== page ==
Devices and EMA — a Match Made in Heaven

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Childhood Obesity News mentioned a meta-study designed to assess the usefulness of EMA (Ecological Momentary Assessment) in evaluating PA (physical activity). It spoke of eligibility criteria: validity, reliability, objectivity, norms, and standardization. PA can be tracked by gadgets that use mechanical and electronic means to monitor physical activity via many different parameters such as “direct and indirect calorimetry, maximum oxygen consumption/VO2max, doubly-labeled water consumption, or energy expenditure.”

When it comes to behavior, questionnaires depend either on self-reporting that is performed by the patient, or on secondhand narration that originates with professionals or other staff members who relate their direct observations of the patient. In either case the reporting is subjective, because it depends on impressions formed in the mind of an individual, whether that individual is the patient or someone whose job it is to take notes.

For the researcher who wants the most complete and accurate picture of subjects’ behavior, many caveats and nuances are involved. For instance, it would seem straightforward enough to accept that devices track activity most accurately. To relegate this important task to self-reporting seems unwise. But the authors make this counter-intuitive point:

Furthermore, as objective methods do not differentiate between periods of inactivity and periods when the device is not being worn, subjective methods are preferred for measuring sedentary behavior.

For this and other reasons, EMA and wearable devices are seen as a match made in heaven — capable, when they team up, of wringing almost every drop of information from any situation. The idea of using mobile phones to administer EMA protocols has been around for years.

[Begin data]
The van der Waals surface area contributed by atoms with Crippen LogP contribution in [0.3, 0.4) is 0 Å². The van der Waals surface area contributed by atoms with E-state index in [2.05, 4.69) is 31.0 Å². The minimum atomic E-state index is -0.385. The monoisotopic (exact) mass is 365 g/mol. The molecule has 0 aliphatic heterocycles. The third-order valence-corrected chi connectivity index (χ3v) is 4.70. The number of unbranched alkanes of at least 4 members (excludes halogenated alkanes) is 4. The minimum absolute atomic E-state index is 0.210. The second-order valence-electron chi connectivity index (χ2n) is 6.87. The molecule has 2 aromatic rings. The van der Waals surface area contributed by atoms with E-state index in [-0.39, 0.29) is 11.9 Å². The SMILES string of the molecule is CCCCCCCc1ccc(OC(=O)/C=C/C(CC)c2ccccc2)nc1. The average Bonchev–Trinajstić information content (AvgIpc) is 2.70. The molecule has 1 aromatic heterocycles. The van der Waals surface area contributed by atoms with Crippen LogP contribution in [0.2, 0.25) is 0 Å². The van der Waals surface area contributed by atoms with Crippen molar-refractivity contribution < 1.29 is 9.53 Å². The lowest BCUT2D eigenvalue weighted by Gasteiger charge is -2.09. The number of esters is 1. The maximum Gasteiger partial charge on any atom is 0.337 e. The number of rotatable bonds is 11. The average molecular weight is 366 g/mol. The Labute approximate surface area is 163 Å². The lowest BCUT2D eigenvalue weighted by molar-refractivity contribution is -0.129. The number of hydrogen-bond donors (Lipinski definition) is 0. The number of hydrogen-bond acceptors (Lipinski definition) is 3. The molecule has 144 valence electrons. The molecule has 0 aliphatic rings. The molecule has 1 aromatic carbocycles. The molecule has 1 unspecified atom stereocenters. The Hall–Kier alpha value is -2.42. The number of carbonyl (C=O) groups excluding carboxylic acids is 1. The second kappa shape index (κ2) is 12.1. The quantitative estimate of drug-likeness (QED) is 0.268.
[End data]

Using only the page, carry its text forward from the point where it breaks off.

The introduction to a 2010 study set forth the problems:

Children often experience difficulties remembering the intensity and duration of activities after 24 h or more has passed since the behavior… Also, when used alone, accelerometers and pedometers are unable to measure mood during or the context of activities, which may be the important factors that influence behavior.

The report offered exhaustively detailed explanations of every aspect of the study, and was very optimistic about the prospects of overcoming limitations via “technology-enabled real-time self-report assessment strategies.” That optimism has been proven to be justified. A few years later, a meta-study with very strict criteria published its results:

This systematic review examines current use of mobile health technologies in the prevention or treatment of pediatric obesity to catalogue the types of technologies utilized and the impact of mHealth to improve obesity-related outcomes in youth.

The section titled “Usability” is extensive and lavishly footnoted. For instance:

Studies described the best placement and accuracy of mobile device(s) to record PA and dietary intake (22, 34, 35, 37, 47), ways to lessen user burden (43) and which non-intrusive and practical devices (34, 37, 47) will actually be carried and used by participants (15, 22).

The authors go on to speak of incentives, social connections, privacy and sharing issues, competition, user-friendly formats, motivational techniques, language, positive feedback, costs, software and hardware compatibilities, and many other factors that need to be taken into consideration.

Your responses and feedback are welcome!

Source: “Using Ecological Momentary Assessment to Evaluate Current Physical Activity,” NIH.com, 07/14/14
Source: “Investigating children’s physical activity and sedentary behavior using ecological momentary assessment with mobile phones,” Wiley.com, June 2011
Source: “Prevention and treatment of pediatric obesity using mobile and wireless technologies: a systematic review,” NIH.gov, 01/12/15
Photo credit: NYC Media Lab on Visualhunt/CC BY-SA

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